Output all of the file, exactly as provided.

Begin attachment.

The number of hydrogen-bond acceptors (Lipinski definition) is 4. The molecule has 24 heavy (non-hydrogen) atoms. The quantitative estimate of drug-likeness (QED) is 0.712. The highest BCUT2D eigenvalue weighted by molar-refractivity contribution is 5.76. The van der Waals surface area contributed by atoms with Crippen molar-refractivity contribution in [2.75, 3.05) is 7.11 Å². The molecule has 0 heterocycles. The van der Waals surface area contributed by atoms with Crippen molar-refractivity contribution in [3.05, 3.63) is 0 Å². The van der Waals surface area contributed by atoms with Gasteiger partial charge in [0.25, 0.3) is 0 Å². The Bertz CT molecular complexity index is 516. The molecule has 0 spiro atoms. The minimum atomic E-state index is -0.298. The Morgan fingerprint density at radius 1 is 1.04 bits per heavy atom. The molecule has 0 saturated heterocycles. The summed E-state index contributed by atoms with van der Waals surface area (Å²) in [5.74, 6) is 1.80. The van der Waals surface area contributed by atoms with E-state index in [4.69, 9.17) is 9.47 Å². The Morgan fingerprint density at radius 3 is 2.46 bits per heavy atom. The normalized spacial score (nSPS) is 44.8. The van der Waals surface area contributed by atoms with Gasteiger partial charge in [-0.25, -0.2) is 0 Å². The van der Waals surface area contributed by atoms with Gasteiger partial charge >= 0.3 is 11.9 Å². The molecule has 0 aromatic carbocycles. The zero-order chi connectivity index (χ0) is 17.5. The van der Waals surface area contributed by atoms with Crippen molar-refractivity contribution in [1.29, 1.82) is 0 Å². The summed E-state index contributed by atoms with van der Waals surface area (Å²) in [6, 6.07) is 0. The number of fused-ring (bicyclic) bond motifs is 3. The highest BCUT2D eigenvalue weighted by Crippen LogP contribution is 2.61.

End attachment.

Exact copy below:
The number of hydrogen-bond acceptors (Lipinski definition) is 4. The molecule has 24 heavy (non-hydrogen) atoms. The quantitative estimate of drug-likeness (QED) is 0.712. The highest BCUT2D eigenvalue weighted by molar-refractivity contribution is 5.76. The van der Waals surface area contributed by atoms with Crippen molar-refractivity contribution in [2.75, 3.05) is 7.11 Å². The molecule has 0 heterocycles. The van der Waals surface area contributed by atoms with Crippen molar-refractivity contribution in [3.05, 3.63) is 0 Å². The van der Waals surface area contributed by atoms with Gasteiger partial charge in [0.25, 0.3) is 0 Å². The Bertz CT molecular complexity index is 516. The molecule has 0 spiro atoms. The minimum atomic E-state index is -0.298. The Morgan fingerprint density at radius 1 is 1.04 bits per heavy atom. The molecule has 0 saturated heterocycles. The summed E-state index contributed by atoms with van der Waals surface area (Å²) in [5.74, 6) is 1.80. The van der Waals surface area contributed by atoms with E-state index in [4.69, 9.17) is 9.47 Å². The Morgan fingerprint density at radius 3 is 2.46 bits per heavy atom. The normalized spacial score (nSPS) is 44.8. The van der Waals surface area contributed by atoms with Gasteiger partial charge in [-0.25, -0.2) is 0 Å². The van der Waals surface area contributed by atoms with Gasteiger partial charge >= 0.3 is 11.9 Å². The molecule has 0 aromatic carbocycles. The zero-order chi connectivity index (χ0) is 17.5. The van der Waals surface area contributed by atoms with Crippen molar-refractivity contribution in [1.29, 1.82) is 0 Å². The summed E-state index contributed by atoms with van der Waals surface area (Å²) in [6, 6.07) is 0. The number of fused-ring (bicyclic) bond motifs is 3. The highest BCUT2D eigenvalue weighted by Crippen LogP contribution is 2.61.